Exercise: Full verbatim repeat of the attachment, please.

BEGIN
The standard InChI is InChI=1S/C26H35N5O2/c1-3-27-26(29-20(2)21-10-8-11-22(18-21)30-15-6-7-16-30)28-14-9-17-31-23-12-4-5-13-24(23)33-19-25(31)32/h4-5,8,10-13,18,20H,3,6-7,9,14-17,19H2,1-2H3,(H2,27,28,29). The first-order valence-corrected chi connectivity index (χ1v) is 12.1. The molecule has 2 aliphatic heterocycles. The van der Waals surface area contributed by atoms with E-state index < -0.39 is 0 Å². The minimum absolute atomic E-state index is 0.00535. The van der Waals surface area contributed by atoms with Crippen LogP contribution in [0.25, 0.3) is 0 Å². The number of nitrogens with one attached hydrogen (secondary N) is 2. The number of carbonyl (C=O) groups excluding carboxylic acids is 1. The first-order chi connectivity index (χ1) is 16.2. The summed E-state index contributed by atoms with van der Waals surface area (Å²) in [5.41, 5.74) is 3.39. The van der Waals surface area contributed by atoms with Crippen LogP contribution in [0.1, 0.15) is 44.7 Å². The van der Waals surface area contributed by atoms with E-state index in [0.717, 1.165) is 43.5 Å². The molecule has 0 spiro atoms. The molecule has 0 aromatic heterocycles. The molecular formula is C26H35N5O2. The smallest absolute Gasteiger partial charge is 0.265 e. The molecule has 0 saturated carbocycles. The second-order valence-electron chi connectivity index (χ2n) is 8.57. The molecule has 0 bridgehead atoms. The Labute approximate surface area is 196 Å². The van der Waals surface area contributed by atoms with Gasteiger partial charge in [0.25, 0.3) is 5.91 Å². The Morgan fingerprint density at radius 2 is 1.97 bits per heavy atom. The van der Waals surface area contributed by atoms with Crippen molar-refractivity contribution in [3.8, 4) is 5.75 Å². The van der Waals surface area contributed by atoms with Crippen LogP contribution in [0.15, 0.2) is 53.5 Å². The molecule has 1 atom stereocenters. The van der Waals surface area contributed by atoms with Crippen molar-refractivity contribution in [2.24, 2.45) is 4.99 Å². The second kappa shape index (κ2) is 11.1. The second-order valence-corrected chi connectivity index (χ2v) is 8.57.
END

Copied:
The standard InChI is InChI=1S/C26H35N5O2/c1-3-27-26(29-20(2)21-10-8-11-22(18-21)30-15-6-7-16-30)28-14-9-17-31-23-12-4-5-13-24(23)33-19-25(31)32/h4-5,8,10-13,18,20H,3,6-7,9,14-17,19H2,1-2H3,(H2,27,28,29). The first-order valence-corrected chi connectivity index (χ1v) is 12.1. The molecule has 2 aliphatic heterocycles. The van der Waals surface area contributed by atoms with E-state index < -0.39 is 0 Å². The minimum absolute atomic E-state index is 0.00535. The van der Waals surface area contributed by atoms with Crippen LogP contribution in [0.25, 0.3) is 0 Å². The number of nitrogens with one attached hydrogen (secondary N) is 2. The number of carbonyl (C=O) groups excluding carboxylic acids is 1. The first-order chi connectivity index (χ1) is 16.2. The summed E-state index contributed by atoms with van der Waals surface area (Å²) in [5.41, 5.74) is 3.39. The van der Waals surface area contributed by atoms with Crippen LogP contribution in [0.1, 0.15) is 44.7 Å². The van der Waals surface area contributed by atoms with E-state index in [0.717, 1.165) is 43.5 Å². The molecule has 0 spiro atoms. The molecule has 0 aromatic heterocycles. The molecular formula is C26H35N5O2. The smallest absolute Gasteiger partial charge is 0.265 e. The molecule has 0 saturated carbocycles. The second-order valence-electron chi connectivity index (χ2n) is 8.57. The molecule has 0 bridgehead atoms. The Labute approximate surface area is 196 Å². The van der Waals surface area contributed by atoms with Gasteiger partial charge in [0.25, 0.3) is 5.91 Å². The Morgan fingerprint density at radius 2 is 1.97 bits per heavy atom. The van der Waals surface area contributed by atoms with Crippen molar-refractivity contribution in [3.8, 4) is 5.75 Å². The van der Waals surface area contributed by atoms with Crippen LogP contribution in [0.15, 0.2) is 53.5 Å². The molecule has 1 atom stereocenters. The van der Waals surface area contributed by atoms with Crippen molar-refractivity contribution in [2.24, 2.45) is 4.99 Å². The second kappa shape index (κ2) is 11.1. The second-order valence-corrected chi connectivity index (χ2v) is 8.57.